Offline ca88313

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A book called "The Composer-Pianists: Hamelin and The Eight" written by Robert Rimm states that Medtner and Rachmaninoff were very traditionalist and conservative during the first half of the 20th century and describes them as Romantic compatriots. Medtner used traditional harmony, despised modernism and he even expressed his views in a book called "The Muse and the Fashion: being a defence of the foundations of the art of music".

In my opinion, Arnold Schoenberg (inventor of the twelve-tone technique) and other composers that composed atonal music should be classified as early 20th century composers. Medtner did not attempt to replace tonal music with atonal music whereas composers such as Schoenberg did. Therefore, Schoenberg is a fantastic example of a modernist composing early 20th century music. However, Medtner was far too traditionalist for his music to be characterised as early 20th century music. In my opinion, he is a late Romantic composer during a period of modernism which is very similar to Rachmaninoff's position during the first half of the 20th century. The following Wikipedia web page lists Medtner as a Romantic composer amongst other Russian Romantic composers:

https://en.m.wikipedia.org/wiki/List_of_romantics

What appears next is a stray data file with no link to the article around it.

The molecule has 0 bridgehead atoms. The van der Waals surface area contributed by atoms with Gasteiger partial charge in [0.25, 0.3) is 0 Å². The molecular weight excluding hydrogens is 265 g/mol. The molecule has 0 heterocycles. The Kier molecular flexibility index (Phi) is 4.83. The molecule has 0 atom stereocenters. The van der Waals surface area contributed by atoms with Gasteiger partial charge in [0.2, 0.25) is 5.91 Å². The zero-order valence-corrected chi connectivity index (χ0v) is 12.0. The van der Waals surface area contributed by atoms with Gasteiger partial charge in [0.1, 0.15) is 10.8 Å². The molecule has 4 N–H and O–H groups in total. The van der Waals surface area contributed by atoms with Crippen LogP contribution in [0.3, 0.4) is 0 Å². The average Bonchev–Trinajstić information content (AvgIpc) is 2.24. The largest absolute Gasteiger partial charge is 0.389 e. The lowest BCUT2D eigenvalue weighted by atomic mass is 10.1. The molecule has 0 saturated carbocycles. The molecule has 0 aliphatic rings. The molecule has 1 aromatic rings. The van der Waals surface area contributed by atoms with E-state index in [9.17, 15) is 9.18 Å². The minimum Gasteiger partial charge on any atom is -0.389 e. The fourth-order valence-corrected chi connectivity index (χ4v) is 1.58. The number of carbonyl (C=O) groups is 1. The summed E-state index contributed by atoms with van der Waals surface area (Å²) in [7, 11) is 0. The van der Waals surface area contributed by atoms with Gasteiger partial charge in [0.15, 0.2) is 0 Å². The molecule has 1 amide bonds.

However, I still don't understand why the IMSLP regards some of Medtner's compositions as Romantic music and some as early 20th century music in terms of "Piece Style". This is a difficult question to answer but this topic could increase everyone's understanding of the development of music during the early 20th century and how Romanticism was phased out during this period.

Offline chrisbutch

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Why does he have to be one or the other? He was, surely, both.

Offline themeandvariation

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i had a listen to his wonderful quintet - written and revised over many years; some say it reflects his whole life's work.  (I've listened to some other works some time ago, as well).  It seems to me w/ re: to the question - It appears that he saves his harmonic stretching for development/passage work sections.. If this harmonic stretching occurs during a main theme, it leans more decorative than integrated.  Also, his rhythms are pretty conservative.. To me, a definite romantic, with some spice of the modern - and very judiciously at that.  
I do think that there is much here to be appreciated, regardless of what a generalized definition/classification can  say.
4'33"

Offline opus10no2

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No great composer is entirely traditionalist - Medtner along with Rachmaninoff were hugely innovative and individual.

Not jarringly so like Stravinsky - but can you seriously name a composer that came *before* them that sounded just like them? They were relatively conservative but very individual composers with their own voices.

Medtner was an early 20th century composer, wrote in a 'romantic' style, used in a broad sense.

So he's both.